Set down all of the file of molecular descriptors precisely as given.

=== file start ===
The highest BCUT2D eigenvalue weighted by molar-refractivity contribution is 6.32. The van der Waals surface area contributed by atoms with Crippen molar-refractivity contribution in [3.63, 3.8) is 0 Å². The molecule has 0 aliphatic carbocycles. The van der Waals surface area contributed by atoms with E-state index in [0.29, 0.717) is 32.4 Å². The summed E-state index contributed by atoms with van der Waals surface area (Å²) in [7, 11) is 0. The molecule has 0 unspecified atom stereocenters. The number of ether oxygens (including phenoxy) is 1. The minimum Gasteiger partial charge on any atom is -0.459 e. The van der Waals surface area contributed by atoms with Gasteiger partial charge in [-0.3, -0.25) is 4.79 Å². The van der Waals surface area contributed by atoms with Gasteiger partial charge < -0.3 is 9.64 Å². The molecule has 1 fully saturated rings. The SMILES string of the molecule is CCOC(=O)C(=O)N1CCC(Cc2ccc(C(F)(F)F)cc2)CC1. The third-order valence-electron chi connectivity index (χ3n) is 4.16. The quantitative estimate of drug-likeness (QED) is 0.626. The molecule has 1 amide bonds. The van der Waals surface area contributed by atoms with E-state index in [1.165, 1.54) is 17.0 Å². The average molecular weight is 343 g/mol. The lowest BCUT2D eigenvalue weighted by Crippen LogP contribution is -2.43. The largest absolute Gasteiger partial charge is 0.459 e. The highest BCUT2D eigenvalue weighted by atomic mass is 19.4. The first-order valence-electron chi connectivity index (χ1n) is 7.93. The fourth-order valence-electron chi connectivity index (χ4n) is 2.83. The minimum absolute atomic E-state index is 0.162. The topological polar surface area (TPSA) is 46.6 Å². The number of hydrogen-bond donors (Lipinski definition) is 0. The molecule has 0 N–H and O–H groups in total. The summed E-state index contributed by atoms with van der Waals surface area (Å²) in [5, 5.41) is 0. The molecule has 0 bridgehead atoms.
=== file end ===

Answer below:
The highest BCUT2D eigenvalue weighted by molar-refractivity contribution is 6.32. The van der Waals surface area contributed by atoms with Crippen molar-refractivity contribution in [3.63, 3.8) is 0 Å². The molecule has 0 aliphatic carbocycles. The van der Waals surface area contributed by atoms with E-state index in [0.29, 0.717) is 32.4 Å². The summed E-state index contributed by atoms with van der Waals surface area (Å²) in [7, 11) is 0. The molecule has 0 unspecified atom stereocenters. The number of ether oxygens (including phenoxy) is 1. The minimum Gasteiger partial charge on any atom is -0.459 e. The van der Waals surface area contributed by atoms with Gasteiger partial charge in [-0.3, -0.25) is 4.79 Å². The van der Waals surface area contributed by atoms with Gasteiger partial charge < -0.3 is 9.64 Å². The molecule has 1 fully saturated rings. The SMILES string of the molecule is CCOC(=O)C(=O)N1CCC(Cc2ccc(C(F)(F)F)cc2)CC1. The third-order valence-electron chi connectivity index (χ3n) is 4.16. The quantitative estimate of drug-likeness (QED) is 0.626. The molecule has 1 amide bonds. The van der Waals surface area contributed by atoms with E-state index in [1.165, 1.54) is 17.0 Å². The average molecular weight is 343 g/mol. The lowest BCUT2D eigenvalue weighted by Crippen LogP contribution is -2.43. The largest absolute Gasteiger partial charge is 0.459 e. The highest BCUT2D eigenvalue weighted by atomic mass is 19.4. The first-order valence-electron chi connectivity index (χ1n) is 7.93. The fourth-order valence-electron chi connectivity index (χ4n) is 2.83. The minimum absolute atomic E-state index is 0.162. The topological polar surface area (TPSA) is 46.6 Å². The number of hydrogen-bond donors (Lipinski definition) is 0. The molecule has 0 N–H and O–H groups in total. The summed E-state index contributed by atoms with van der Waals surface area (Å²) in [5, 5.41) is 0. The molecule has 0 bridgehead atoms.